I’m at the “Google Factory Tour,” which is presenting bloggers and the press with an update on the state of search and search-related product development at Google. Apparently there are going to be some updates on Google Health later. The first announcement today, however, is about the integration of image ads (with text) in Google image search.
The screenshots that I saw looked very much like existing AdWords but included thumbnails of product images tied to the text copy.
The other discussions so far have been a review of recent announcements and product developments in News, Finance, Labs and Local. Essentially, it’s “this is what we’re doing and how we’re doing it.” Director of Product Management for Local, Carter Maslan, explained the various challenges of local and recent Maps innovations. He spent a good deal of time discussing user generated content on Maps — “annotating the planet” — and cited stats that there are 50 million Maps/Earth users per month.
Maslan, impressively, pointed out numerous examples where Google isn’t doing such a good job on local search. A cool demo involved the integration of StreetView into Earth and the ability to “fly,” relatively seamlessly, from the 3D aerial view to the StreetView.
Universal Search was reviewed by search quality product manager Johanna Wright, who discussed the challenges of integrating multiple content types, which now include video, maps, news, books, images, products, and blogs, into a single ranking algorithm that seeks to capture user intent. She also announced that Universal Search is now global, with localized results for each of the content categories for 100 languages in 150 countries (which integrate cross-language search results).
Trystan Upstill, Google software engineer, also discussed “metro localization,” which will use geography to determine relevance based the user’s metro area. An example used was the ambiguous query “Zoo.” A Los Angeles based user will get a different result than a person in Seattle. (This can be done with IP targeting.) For other types of queries (e.g., restaurants) that are even more local, Google will prompt the user to enter a zip (in a field) and will store that information. That zip-level information will then influence subsequent Google search results. (It also gives Google zip-level ad targeting as well. Google can also get this information from user registration or through inference via Google Maps usage).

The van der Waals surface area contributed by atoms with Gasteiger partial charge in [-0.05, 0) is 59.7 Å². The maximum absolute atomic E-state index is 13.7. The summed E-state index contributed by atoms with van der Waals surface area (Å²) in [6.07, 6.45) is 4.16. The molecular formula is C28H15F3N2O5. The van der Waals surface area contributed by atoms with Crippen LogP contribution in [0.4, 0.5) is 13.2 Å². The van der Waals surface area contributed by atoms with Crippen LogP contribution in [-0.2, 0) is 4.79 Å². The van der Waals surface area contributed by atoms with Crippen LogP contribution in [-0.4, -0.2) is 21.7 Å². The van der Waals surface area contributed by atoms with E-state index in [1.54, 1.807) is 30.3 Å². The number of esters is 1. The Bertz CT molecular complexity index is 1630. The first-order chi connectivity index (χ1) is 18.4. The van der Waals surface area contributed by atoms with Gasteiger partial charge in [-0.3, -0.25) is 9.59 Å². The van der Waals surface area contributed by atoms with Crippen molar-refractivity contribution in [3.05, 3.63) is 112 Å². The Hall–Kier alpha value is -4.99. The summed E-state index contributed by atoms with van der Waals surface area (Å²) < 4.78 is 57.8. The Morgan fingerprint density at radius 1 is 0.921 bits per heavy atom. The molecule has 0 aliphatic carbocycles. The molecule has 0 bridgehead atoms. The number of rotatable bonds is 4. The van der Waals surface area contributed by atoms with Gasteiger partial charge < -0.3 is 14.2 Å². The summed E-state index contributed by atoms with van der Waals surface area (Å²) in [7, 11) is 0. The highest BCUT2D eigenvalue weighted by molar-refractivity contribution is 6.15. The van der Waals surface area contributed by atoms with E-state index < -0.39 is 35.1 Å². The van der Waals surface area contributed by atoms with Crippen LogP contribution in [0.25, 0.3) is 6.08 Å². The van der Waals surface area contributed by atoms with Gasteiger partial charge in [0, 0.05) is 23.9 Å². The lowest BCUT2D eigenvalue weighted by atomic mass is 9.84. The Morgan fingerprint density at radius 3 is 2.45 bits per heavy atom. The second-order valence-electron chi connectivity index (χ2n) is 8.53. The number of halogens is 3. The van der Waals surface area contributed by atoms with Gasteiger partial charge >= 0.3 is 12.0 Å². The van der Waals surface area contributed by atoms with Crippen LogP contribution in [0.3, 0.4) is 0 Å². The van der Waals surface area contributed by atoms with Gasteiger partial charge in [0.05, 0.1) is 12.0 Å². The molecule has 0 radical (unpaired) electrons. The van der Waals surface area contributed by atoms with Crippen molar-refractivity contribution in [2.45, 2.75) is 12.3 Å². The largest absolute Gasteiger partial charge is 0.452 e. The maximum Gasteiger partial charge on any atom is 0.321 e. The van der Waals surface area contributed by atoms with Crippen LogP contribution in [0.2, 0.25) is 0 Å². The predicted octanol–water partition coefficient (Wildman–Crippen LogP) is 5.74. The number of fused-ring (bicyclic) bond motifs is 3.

Google Health is now live. Records can be imported today. Search results (i.e., symptoms/conditions) are personalized based on personal health records data. All the services and content are personalized if the user provides or uploads her data. Google says that privacy is in the user’s control; the user can allow or revoke access to any third party. Google says it won’t share or sell personal data.
Google Health is also envisioned as a platform for third party developers, who may develop gadgets and applications for users.
There were a series of partner statements (e.g., Walgreens, Quest Diagnostics) expressing their views and enthusiasm for the value of the Google Health initiative.
Google also announced, in conjunction with the Cleveland Clinic, a “walk for good” gadget for iGoogle. If users achieve certain self-set targets, Google will allow qualifying users to vote for charitable causes to which Google will donate $100,000.
The event concluded with a Q&A session with the various speakers and presenters. Many of the questions surrounded Google’s motives (“How do you intend to make money?”) and some variation on the theme of privacy. Today, sharing is all or nothing but levels of “granularity” will be developed. Data security, according to Marissa Mayer, is at the highest level, “even more secure than our search servers.”
Google Health is currently available only in the US market but will expand to other markets in the future.